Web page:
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Showing posts from August, 2012

Late Summer

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CAPB is on vacation:


If you want to catch up on any posts you've missed, there's the series on dog training (you can start at the beginning or skip to the end), read about the long-term effects of puppy mills on breeding dogs, or find out why some owners don't walk their dogs. If you're more of a cat person, you might enjoy the cat at the window or these reasons why two kittens is better than one. And if you like both cats and dogs, which should you get first?

Back next week!

By Zazie Todd, PhD


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An Ancient Egyptian Mummified Cat

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Italian scientists have conducted a radiological examination of a mummified cat.

By Zazie Todd, PhD

In Ancient Egypt, cats were revered. It is thought that cats were first domesticated in Egypt about 10,000 years ago. The first mummified cats were buried with their owners. Over time customs changed, and mummified cats were made as offerings to the feline goddess, Bastet. From 332BC to 30BC, cats were bred specifically to be used as offerings, and cat mummies were available at different price points, ranging from ones containing a few bones, to more elaborate mummies containing the entire cat.


A team of Italian scientists led by Giacomo Gnudi at the University of Parma, in Italy, recently performed a radiological examination of a cat mummy. The mummy is part of the University’s Ancient Egyptian collection, and was bought in the 19th century. Apparently cat mummies were so abundant at this time that 180,000 were shipped to Liverpool in the UK to be turned into fertilizer.
The wrappings …

Positive Reinforcement and Dog Training VII: Summary and Conclusions

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The best way to train a dog is by using rewards, but many owners continue to use aversive techniques.



By Zazie Todd, PhD

This is the final part of the series on the scientific research on dog training methods used by ordinary dog owners in ordinary situations. Over the last few weeks, we have looked at five separate studies. The conclusion of all of them is that reward-based training is best.

Two separate questionnaire studies by Hiby et al and Blackwell et al found that dogs trained using only positive reinforcement are more obedient than dogs trained with punishment. Dogs whose owners used punishment were more likely to have behaviour problems such as fear and aggression.

A study of training small dogs versus large dogs by Arhant et al confirmed that greater frequency of punishment is linked to aggression and excitability. These problems are even worse in small dogs, which are trained with less consistency and respond more negatively to punishment.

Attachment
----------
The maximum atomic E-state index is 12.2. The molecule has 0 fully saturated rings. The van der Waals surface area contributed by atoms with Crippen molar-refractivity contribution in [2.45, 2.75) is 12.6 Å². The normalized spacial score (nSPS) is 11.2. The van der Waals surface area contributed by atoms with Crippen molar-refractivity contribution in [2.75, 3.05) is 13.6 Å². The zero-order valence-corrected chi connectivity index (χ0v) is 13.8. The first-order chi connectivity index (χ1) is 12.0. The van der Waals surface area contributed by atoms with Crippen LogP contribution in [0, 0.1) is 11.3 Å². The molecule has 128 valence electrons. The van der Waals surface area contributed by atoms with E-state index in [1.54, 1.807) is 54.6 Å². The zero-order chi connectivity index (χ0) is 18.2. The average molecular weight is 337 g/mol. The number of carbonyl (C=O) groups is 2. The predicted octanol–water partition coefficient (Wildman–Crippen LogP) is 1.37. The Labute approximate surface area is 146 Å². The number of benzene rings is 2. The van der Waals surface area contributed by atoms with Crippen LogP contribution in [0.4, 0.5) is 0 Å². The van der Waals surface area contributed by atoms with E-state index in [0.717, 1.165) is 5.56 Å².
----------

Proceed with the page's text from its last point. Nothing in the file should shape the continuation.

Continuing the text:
These studies relied on owner r…

Part VI of Positive Reinforcement and Dog Training: Learning New Behaviours

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A past history of rewards-based training leads to more success in future training sessions.


By Zazie Todd, PhD

So far in the series on positive reinforcement in dog training, we have found an association between the use of punishment in dog training and unwanted behavioural issues such as aggression. The use of positive methods only is also more effective than using a combination of rewards and punishment, or punishment alone.

However, all of the studies have relied on owner’s reports of their own dog’s behaviour. What if the behaviour is assessed by someone else? Does the training technique used in the past affect a dog’s performance at learning something new? That’s exactly what Nicola Rooney and Sarah Cowan set out to investigate.

In this study, 53 dog owners were asked how they had trained their dog in the same seven everyday situations that were used in the study by Hiby, discussed earlier in the series.

They were filmed interacting with their dog at home in several scenarios that…

Part V of Positive Reinforcement and Dog Training: Dogs with Behaviour Problems

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For dogs with problem behaviours, the use of aversive techniques can lead to an aggressive response.


By Zazie Todd, PhD

In this week’s edition of the series, we take another look at the use of punishment. However, while previous posts have looked at ordinary dog owners, this week the focus is on people who are having problems with their dogs. This is from a study by Meghan Herron and colleagues in the US.

People who had a referral to an animal behaviourist were asked to complete a questionnaire. It asked about dog training techniques, whether the technique had worked, who had suggested it, and whether any aggressive behaviour resulted.

The questionnaire was completed prior to the first meeting with the behaviourist, and the dog owners were there for a range of problems including aggression to people or other animals, house-soiling, separation anxiety, and other common problems. In total, 140 people took part.

The results showed that aversive training techniques elicited an aggressive r…